Gargoyles TribuneThe Chicago Tribune Building completed in 1925 is adorned with gargoyles and grotesques designed by American sculptor Rene Paul Chambellan.

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Christmas in July (in Germany)

Being in Germany around the holidays was alot of fun. There were several Weinachtsmarkts or Christmas Markets around the city and we hit every one.

Monckebergstrasse was lit with twinkling lights.

On Spitaler Strasse, a giant Weinachtspyramide took centerstage.

At the largest of the city Markets in front of the Rathaus, vendors sold everything from candles and leather sketchbooks to mistletoe.

On a side street, a carousel with some very familiar characters was set up.

A canopy of Christmas lights at the Rathaus Weinachtsmarkt.

Gingerbread Cookies to hang on your Christmas Tree.

Santas in every shape and size

The carousel at Rathaus Markt

The highlight of the Rathaus Weinachtmarkt was the arrival of Santa Claus. Santa rode a motorcycle across a wire while and Angle was suspended underneath in a cloud.

A trio of animated Santas outside St. Petri’s.

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To The Forbidden Mountain

Dawn

Overlooking the MountainsEarly Morning in the village of Serka Zhong. Gupta's Gear

As dawn tries to banish the night, I make my way through the desolate village. Other trekkers have already made their way to the local coffee shop and are getting ready for the climb.

The Temple Mandir

Not quite daylight and not still night. A blue light is cast over the temple.

The Trekking Office

The Trekking Office in the village isn’t open for business yet, so I wander around the buildings.

Mr. Panika's Shop

Mr. Panika’s Shop is getting ready. If you can’t find it here, you probably don’t really need it.

Wall of Art ?

I walk through the empty Yeti Museum. The locals have a special relationship with the Protector of the Forbidden Mountain.

THe Yeti Museum

The Yeti

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Nice Knockers

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Savannah

The city of Savannah has long been considered one of our most haunted cities.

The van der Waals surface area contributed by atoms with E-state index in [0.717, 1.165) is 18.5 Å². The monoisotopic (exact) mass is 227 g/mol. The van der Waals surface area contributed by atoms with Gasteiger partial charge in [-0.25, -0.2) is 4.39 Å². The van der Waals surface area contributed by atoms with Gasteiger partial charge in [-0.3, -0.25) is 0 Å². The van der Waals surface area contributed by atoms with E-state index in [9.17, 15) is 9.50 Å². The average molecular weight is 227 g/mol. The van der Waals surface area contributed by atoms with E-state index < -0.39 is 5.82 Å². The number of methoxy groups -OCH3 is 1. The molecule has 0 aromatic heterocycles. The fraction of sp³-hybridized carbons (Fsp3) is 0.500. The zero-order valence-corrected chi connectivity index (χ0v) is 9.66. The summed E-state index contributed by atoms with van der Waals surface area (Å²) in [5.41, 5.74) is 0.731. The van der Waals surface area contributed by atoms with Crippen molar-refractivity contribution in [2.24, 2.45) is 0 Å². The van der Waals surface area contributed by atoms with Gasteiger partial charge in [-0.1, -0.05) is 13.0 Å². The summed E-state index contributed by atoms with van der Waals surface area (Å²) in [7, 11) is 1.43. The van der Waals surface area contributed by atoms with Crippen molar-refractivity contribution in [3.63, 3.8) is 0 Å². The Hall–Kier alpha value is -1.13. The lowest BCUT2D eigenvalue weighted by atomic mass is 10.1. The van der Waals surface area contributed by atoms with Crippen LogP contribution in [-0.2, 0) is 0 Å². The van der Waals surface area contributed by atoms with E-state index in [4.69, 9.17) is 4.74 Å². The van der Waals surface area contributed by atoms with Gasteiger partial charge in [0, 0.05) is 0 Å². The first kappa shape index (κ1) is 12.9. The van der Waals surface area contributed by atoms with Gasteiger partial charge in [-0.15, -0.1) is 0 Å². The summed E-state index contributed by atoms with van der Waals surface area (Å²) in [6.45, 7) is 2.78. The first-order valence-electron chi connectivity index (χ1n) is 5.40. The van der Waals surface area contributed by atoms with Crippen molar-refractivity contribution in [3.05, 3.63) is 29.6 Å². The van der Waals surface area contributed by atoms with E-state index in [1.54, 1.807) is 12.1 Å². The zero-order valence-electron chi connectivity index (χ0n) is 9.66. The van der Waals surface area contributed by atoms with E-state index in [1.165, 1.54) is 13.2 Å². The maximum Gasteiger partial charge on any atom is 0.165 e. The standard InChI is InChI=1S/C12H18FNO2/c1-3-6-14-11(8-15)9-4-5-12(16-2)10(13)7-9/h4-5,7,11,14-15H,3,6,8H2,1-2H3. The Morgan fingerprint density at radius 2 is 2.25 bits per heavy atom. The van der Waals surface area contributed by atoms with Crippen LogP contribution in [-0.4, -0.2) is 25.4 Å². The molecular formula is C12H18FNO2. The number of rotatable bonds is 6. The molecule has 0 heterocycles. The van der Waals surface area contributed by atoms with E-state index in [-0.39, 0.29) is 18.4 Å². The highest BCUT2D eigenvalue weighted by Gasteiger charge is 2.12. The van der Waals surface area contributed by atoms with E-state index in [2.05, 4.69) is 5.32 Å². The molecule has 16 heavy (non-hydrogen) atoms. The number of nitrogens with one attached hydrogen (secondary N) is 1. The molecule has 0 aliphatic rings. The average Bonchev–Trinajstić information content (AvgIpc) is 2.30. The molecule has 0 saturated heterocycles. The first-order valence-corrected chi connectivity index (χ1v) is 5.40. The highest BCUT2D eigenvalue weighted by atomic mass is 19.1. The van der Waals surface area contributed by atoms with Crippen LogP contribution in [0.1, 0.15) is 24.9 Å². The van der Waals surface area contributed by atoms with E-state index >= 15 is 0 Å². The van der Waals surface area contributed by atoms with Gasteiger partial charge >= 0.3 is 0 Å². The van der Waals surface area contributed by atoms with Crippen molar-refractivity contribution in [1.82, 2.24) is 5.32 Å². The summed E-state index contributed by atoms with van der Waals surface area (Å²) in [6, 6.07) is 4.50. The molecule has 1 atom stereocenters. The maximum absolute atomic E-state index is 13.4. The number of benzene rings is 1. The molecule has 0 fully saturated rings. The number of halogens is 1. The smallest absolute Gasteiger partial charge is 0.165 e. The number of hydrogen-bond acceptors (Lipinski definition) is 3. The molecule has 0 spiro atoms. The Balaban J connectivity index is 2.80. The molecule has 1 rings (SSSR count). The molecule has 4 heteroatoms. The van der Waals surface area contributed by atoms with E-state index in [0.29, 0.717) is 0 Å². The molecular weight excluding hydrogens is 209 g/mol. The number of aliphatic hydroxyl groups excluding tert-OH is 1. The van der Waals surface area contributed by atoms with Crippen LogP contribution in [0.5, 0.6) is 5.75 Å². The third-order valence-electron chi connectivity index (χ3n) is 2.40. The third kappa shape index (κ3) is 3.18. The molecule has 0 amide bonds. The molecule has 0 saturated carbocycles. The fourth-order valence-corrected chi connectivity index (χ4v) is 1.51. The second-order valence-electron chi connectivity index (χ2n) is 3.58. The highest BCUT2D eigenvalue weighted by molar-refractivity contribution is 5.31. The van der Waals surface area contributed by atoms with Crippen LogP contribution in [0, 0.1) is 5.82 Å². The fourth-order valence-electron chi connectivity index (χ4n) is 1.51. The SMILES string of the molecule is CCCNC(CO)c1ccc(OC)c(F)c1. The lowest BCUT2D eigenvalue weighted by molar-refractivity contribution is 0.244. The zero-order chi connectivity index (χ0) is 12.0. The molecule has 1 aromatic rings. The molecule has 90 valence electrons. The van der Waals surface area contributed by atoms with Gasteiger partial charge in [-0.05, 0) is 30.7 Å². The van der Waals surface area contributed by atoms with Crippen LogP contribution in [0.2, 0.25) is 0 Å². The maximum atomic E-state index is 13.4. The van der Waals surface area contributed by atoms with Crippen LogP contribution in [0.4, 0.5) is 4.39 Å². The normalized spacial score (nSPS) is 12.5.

The crisp fall air sends a shiver down your spine as we encounter some of Savannah’s residents.

The Kehoe House once was home to an unfortunate pair of twins. Their voices can be heard and on occassion, if you’re lucky, a door may open by itself.

A stately southern city, ornate and fancifully dressed, is home to legends and heroes.

Pirates once called this place home. Legend says that the inspiration  for R.L. Stevenson’s Treasure Island came form here. Some say the demented Captain Flint died screaming for more rum.

Another city exists just outside city limits. One surrounded by majestic oaks draped in spanish moss.

The Garden of Good and Evil is a place where living and dead commune.

The residents of Bonventure Cemetaryinclude founding fathers, patriots and even composer Johnny Mercer.

Once the site of a grand southern plantation, during a racous dinner party the house caught fire. As any good host would do, the partiers grabbed their plates and silverware and moved outdoors, as the house burned down to the ground the party continued on. Listen closely and you may hear the sounds of revellers smashing their wine glasses against the trees.

Some believe they are still very much living around us.

Lives cut short, can leave the soul wanting to hang around. Some say that the life sized statue weeps.

Don’t be surprised if you feel as if you are being watched.

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Haunts of Charleston

The streets of America’s ancient cities are populated with the living and the dead. Such is the case of Charleston, South Carolina

City streets are prowled by the living during the day, and by the dead at night

A city full of secret gardens

and theatrical nightmares

deserted alleyways are home to re-enactments of death

Churches provide solace and haven

Cities of the dead exist side by side

Waiting for the undead to visit

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Whirlwind World Tour